Building an Engineering Recruitment Process that Candidates Love

By Taylor Veino

 Hiring can be difficult, we get it, it’s time-consuming and frustrating, but the worst part? It’s necessary. So, what if there was a better way to recruit and hire developers?

In this episode of The Frontier podcast, our host Ledge, speaks with Alan Spadoni, an experienced engineering leader with over 13 years of software development experience to learn how he’s rethinking the recruitment process. Spadoni was an engineer lead at Groupon for six years and is currently the Director of Engineering at Buildout.

 

 

 

 

Stand Out in Hiring

Sure, everyone wishes they were the next hottest company in Silicon Valley. The reality is that great companies exist around the world, and recruiting may look a bit different for companies that aren’t household names.

For companies that want to hire engineers from a highly constrained hiring environment, especially when talent on technologies that are no longer at the peak of their hype cycle, Spadoni recommends focusing on two areas:

  • Make sure candidates have a great experience
  • Make sure the interview process is highly focused on problems that are relevant to the work

Buildout, for example, based in Chicago and a Rails shop geographically has talent that are deeply routed in Java because of the trading landscape of the local market. This makes for an even smaller talent pool, the quality is out there but Rails is not the current tech way. 

Spadoni: We focus on making sure that from start to finish, candidates have a great experience. What this means is that we contact the candidate quickly; we get them in the pipeline quickly; we address their concerns quickly. We don't make them wait around for an answer. We're starting to get a little bit of local buzz around, “Hey, I've heard that you, guys, really are good at your interview process.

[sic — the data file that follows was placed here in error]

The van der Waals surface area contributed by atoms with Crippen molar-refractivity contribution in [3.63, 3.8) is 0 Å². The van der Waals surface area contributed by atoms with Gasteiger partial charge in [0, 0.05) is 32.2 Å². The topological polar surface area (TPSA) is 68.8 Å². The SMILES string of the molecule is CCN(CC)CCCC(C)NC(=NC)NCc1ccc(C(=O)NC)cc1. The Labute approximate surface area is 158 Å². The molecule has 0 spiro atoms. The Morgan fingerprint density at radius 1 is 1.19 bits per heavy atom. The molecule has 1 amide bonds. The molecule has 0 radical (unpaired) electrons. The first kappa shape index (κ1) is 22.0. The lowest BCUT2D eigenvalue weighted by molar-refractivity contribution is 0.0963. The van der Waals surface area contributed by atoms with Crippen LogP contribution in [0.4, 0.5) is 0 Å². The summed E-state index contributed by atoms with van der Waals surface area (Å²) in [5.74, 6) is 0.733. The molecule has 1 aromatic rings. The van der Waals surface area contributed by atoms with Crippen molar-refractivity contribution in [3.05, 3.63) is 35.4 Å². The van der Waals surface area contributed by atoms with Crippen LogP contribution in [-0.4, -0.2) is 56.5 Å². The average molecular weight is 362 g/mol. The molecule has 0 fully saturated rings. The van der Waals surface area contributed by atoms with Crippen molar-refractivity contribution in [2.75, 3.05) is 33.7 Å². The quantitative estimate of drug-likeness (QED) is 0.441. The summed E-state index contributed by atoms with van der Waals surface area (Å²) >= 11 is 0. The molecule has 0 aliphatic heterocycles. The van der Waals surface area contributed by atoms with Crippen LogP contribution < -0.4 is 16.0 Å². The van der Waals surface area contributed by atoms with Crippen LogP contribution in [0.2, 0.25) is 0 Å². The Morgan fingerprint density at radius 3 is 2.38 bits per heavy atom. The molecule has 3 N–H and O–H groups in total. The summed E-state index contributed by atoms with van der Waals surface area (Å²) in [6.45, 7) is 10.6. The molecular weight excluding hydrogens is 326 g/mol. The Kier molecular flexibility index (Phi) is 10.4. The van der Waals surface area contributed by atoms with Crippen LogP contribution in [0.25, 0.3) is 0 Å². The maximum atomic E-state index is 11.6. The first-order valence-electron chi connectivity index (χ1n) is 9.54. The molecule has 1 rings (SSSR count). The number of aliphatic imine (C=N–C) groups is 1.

The other thing is making sure that interviews are targeted enough to where we're testing the multiple areas of expertise. We do things that are novel problems, but they're related to what we do.

One unique strategy Buildout used to attract college talent was handing out cash tied with a Buildout logo. Although about 25% of candidates turned them down, the rest were pretty happy with the handout, and it certainly made the company a memorable presence at the jobs fair.

Drive Growth and Protect Culture

For many start-ups, there’s a precarious balance between driving growth and maintaining their culture.

Spadoni: One of the main things that I've tried to do is hire top-down experience wise. We're trying to scale our team right now. I've hired two seniors so far and that allows me to have the freedom to start filling in the mid-level and the junior positions. I try to make sure that everyone has someone who is experienced, knows good work and development patterns and has the answers for the questions that they have.

Making sure there are leaders in place who are responsible and thoughtful can help preserve the company’s culture even as the company grows.

Difference Between Remote vs On-site Talent

One of the biggest changes in recent years has been the rise of remote workers. While one day, perhaps all companies will be fully remote, for now most companies employ a mix of freelance engineers and full-time employees. This dynamic has unique implications for the company’s culture, and Spadoni recommends bringing all employees together to meet face-to-face so everyone is involved in everything the company is doing.

Assess and Develop Soft Skills

Many engineers can ace the technical part of an interview, but soft skills are also important. In addition to the first stage interview with the HR recruiting rep, Buildout also tends to ask questions such as:

  • Who did you work with?
  • Was it cross-team functional?
  • Did you mentor anybody?

Reflecting on those questions, how would you score? Soft skills and communication is the secret sauce to really stand out as a developer. 

We know hiring can be tough, we are here for you.

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